Photo by Verne Ho on Unsplash
In our midst are people being taken advantage of — they might be janitors in our offices or maids at our hotels, young people in our community, women in low-wage jobs in our stores, or workers in our fields.
Human trafficking is a significant but often invisible problem. Often in plain sight, yet unseen, young girls and boys as well as adults are frequently trafficked for labor or sex, right here in Minnesota and the rest of the U.S.
Robin PhillipsMiguel is typical, if indeed any of these stories can be typical. Along with other young men, he was recruited from his home country for a job in the U.S. His employer obtained a work visa for Miguel and other young men, and promised a fair wage for work. Once here, though, his employer refused to pay Miguel and threatened to call police and immigration authorities if he complained. Despite the threats Miguel contacted immigration officers, but when they came to investigate, they asked his employer to be the interpreter.
After many months and threats, Miguel eventually got help. Others are not as fortunate, sometimes trapped in these situations for years. Young girls are particularly vulnerable, as they are often trafficked for both sex and work. Tied into this are parallel crimes and abuses: unsafe working conditions, compelled criminal activity, identity theft, and sexual assault.
Because of our collective vigilance, Minnesota has been at the forefront of efforts to uncover and battle human trafficking. My organization, The Advocates for Human Rights, has been working on human trafficking issues more than a decade. Labor and sex trafficking arrests increase when authorities are better trained to recognize it, suggesting the problem is underreported and undercounted. Among other efforts, we have trained more than 500 Minnesota police, prosecutors, employment enforcement agencies, and other professionals to identify and combat trafficking. And in January we published a set of protocols that can help communities throughout Minnesota more quickly identify and respond to instances of labor trafficking.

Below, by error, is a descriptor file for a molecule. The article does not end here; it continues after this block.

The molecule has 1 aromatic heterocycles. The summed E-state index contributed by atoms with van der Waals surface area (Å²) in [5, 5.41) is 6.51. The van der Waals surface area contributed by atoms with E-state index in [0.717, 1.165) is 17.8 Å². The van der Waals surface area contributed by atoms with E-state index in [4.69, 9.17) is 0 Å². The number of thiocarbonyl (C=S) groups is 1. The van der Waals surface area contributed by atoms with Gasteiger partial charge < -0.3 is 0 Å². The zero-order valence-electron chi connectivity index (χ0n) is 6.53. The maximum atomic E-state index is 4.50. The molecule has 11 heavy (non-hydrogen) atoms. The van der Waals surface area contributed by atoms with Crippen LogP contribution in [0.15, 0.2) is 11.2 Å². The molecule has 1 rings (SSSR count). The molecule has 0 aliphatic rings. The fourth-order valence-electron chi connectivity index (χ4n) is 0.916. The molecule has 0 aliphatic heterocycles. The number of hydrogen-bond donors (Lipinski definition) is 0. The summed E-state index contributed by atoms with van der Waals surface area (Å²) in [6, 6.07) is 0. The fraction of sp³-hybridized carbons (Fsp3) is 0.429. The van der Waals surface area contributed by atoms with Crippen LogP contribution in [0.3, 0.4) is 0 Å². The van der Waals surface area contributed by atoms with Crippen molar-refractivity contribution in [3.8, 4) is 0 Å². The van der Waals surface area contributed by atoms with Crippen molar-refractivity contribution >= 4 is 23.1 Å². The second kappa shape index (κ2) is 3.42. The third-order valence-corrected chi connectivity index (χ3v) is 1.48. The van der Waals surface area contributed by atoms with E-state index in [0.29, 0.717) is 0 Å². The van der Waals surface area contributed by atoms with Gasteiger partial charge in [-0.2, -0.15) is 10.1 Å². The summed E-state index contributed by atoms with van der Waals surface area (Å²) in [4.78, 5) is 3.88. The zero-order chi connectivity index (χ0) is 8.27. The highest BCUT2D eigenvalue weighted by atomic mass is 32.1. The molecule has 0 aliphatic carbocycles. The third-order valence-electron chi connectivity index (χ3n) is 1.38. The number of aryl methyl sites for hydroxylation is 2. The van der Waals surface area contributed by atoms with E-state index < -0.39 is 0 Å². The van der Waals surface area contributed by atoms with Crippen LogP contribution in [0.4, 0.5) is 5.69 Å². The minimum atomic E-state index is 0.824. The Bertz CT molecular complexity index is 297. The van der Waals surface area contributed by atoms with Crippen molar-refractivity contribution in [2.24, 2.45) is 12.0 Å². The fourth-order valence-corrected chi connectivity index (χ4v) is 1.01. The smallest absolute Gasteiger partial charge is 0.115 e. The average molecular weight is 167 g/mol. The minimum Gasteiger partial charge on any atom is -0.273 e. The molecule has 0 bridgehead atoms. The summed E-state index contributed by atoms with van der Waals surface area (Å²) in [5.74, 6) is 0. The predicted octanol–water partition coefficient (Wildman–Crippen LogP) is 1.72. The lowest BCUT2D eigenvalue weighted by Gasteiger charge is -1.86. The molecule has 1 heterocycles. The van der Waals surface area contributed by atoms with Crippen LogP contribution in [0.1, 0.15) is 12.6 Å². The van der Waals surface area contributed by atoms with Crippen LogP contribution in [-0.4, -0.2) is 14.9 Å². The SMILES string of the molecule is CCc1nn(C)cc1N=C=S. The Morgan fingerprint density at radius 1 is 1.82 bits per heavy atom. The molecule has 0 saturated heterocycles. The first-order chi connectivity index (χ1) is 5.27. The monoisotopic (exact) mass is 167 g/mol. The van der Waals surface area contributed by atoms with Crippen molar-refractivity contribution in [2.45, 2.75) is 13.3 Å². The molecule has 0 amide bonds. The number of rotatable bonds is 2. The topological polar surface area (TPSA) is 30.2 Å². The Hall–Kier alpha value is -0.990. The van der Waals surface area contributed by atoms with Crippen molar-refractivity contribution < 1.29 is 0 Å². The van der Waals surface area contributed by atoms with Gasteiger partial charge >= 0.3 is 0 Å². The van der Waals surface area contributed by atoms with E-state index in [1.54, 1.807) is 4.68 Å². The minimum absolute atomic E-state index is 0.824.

But, there’s still much to learn about trafficking. Investigative journalists Andrés Cediel and Daffodil Altan, among others, have kept watching and listening. Their recent PBS/Frontline film, “Trafficked in America,” shines a light into the dark corners of the world of trafficking. In 2015 Cediel looked at the rampant sexual assault in the janitorial industries. A major segment of that PBS/Frontline film, “Rape on the Night Shift,” investigated conditions here in Minnesota. Cediel will be the keynote speaker at The Advocates for Human Rights’ annual awards dinner on Thursday, June 20. We invite the community to join together that evening and learn.
In our midst are people being taken advantage of — they might be janitors in our offices or maids at our hotels, young people in our community, women in low-wage jobs in our stores, or workers in our fields. We can combat trafficking when we look out for each other, when we see what is now invisible to us. It is part of creating a more just, humane, and safe Minnesota for all.
Robin Phillips is the executive director of The Advocates for Human Rights.
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